Mexico Life
Calle Aldama & Cardo by Karen Lee Dunn of San Miguel de Allende. Calle Aldama & Cardo by Karen Lee Dunn of San Miguel de Allende.

If you build it, they will come: an art school and San Miguel

Mexico’s most famous expat community owes its existence to art

Mexico has always attracted adventurous foreigners looking for something different, but the expat enclave phenomenon we know now in San Miguel de Allende began in the 20th century.

San Miguel is not the first, nor the last, but it is the best known, especially north of the border. The first was Taxco, just three hours from Mexico City.

In the 1920s, it attracted foreigners and artists, some famous, for its scenery and “authentic” Mexican atmosphere. But by the late 1930s, there were “too many” foreigners, leading some to look for an alternative.

Around that same time, a Peruvian artist discovered the dying town of San Miguel de Allende. The loss of the commercial silver routes and the Mexican Revolution had decimated the local economy. However, Felipe Cossío de Pomar “fell in love with the light” there and envisioned the town as the “new Bauhaus” to give artists a sanctuary to work in.

He convinced the Mexican government to let him use an old convent (today the main cultural center) to establish an art school. Cossío had many contacts with prominent artists and intellectuals in Mexico and abroad and succeeded in promoting San Miguel as the new “authentic Mexican” experience.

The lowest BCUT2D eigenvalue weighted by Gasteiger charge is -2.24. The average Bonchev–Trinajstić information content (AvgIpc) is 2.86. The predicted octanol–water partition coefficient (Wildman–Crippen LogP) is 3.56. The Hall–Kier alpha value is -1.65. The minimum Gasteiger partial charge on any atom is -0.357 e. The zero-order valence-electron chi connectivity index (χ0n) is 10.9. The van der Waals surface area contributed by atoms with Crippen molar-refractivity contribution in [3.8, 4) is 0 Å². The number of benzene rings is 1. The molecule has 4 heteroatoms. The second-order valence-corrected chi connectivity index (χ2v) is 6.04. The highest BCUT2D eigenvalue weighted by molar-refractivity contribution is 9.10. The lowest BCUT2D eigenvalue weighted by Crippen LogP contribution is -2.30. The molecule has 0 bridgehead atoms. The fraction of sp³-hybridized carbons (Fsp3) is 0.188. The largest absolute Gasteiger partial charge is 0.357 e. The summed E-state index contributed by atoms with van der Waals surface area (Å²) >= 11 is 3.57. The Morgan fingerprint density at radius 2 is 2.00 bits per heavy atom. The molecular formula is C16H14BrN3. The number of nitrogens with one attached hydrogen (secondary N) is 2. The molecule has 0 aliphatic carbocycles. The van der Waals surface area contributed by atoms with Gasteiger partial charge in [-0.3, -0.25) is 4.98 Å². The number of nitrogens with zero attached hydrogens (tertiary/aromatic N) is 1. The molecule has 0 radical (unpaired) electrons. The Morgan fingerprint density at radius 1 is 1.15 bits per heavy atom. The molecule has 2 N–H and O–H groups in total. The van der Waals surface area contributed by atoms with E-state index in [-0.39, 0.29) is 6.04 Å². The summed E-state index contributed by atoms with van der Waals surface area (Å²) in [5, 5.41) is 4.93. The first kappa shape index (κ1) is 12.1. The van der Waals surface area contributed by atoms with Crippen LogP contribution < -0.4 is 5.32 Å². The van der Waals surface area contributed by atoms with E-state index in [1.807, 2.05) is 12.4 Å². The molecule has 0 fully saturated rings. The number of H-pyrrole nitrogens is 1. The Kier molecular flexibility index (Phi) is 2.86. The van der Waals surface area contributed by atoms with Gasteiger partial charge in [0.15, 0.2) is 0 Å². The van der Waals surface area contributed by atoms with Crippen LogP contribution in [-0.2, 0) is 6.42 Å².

La Vendedora de Flor by San Miguel's Susan Santiago.
La Vendedora de Flor by San Miguel’s Susan Santiago.

Cossío got the school started, but it was the work of American Stirling Dickinson that gave the school and San Miguel its standing among North Americans. He continued to promote the town as an “undiscovered gem,” but the real success came when he got the school accredited with the U.S. government to receive World War II G.I. Bill money.

However, the school’s success also brought some major headaches. The main issue was an already existing conflict between the bohemian artists of the school and the rather conservative Catholic locals. This was exacerbated by hundreds of American GIs.

In addition, students expected more from their tuition money, and even staged a strike that divided the entire population. To satisfy the students, the school hired David Alfaro Siqueiros to paint a mural, but his radical politics proved completely unacceptable to the townspeople. His unfinished mural can still be seen today in the Centro Cultural Ignacio Ramírez El Nigromante.

The situation caused an international scandal, so the Mexican government stepped in. It took over, changing the school’s name to the current Instituto Allende. It was moved to the De la Cana Hacienda on the outskirts of town, a larger space, but G.I. Bill accreditation was lost.

The school is not the main reason why San Miguel attracts so many artists and retirees today. In fact, it is peripheral to life in San Miguel at best.